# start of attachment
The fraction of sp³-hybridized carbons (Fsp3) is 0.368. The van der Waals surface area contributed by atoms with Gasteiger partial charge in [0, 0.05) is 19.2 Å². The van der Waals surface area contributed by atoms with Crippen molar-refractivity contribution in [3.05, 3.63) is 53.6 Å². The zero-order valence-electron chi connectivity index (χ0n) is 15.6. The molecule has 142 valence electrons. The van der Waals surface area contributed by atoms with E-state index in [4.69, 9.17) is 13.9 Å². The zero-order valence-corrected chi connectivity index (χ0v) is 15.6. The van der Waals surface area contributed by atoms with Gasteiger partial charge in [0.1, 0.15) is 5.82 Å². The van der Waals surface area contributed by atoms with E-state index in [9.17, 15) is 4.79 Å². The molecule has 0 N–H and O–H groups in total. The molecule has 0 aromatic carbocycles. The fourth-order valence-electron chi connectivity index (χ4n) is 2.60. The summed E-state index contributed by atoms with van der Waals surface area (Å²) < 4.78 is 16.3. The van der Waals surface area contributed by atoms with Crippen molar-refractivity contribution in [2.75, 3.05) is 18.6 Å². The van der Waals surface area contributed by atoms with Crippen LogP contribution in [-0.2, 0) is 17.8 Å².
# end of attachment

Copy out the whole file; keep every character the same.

The fraction of sp³-hybridized carbons (Fsp3) is 0.368. The van der Waals surface area contributed by atoms with Gasteiger partial charge in [0, 0.05) is 19.2 Å². The van der Waals surface area contributed by atoms with Crippen molar-refractivity contribution in [3.05, 3.63) is 53.6 Å². The zero-order valence-electron chi connectivity index (χ0n) is 15.6. The molecule has 142 valence electrons. The van der Waals surface area contributed by atoms with E-state index in [4.69, 9.17) is 13.9 Å². The zero-order valence-corrected chi connectivity index (χ0v) is 15.6. The van der Waals surface area contributed by atoms with Gasteiger partial charge in [0.1, 0.15) is 5.82 Å². The van der Waals surface area contributed by atoms with E-state index in [9.17, 15) is 4.79 Å². The molecule has 0 N–H and O–H groups in total. The molecule has 0 aromatic carbocycles. The fourth-order valence-electron chi connectivity index (χ4n) is 2.60. The summed E-state index contributed by atoms with van der Waals surface area (Å²) < 4.78 is 16.3. The van der Waals surface area contributed by atoms with Crippen molar-refractivity contribution in [2.75, 3.05) is 18.6 Å². The van der Waals surface area contributed by atoms with Crippen LogP contribution in [-0.2, 0) is 17.8 Å².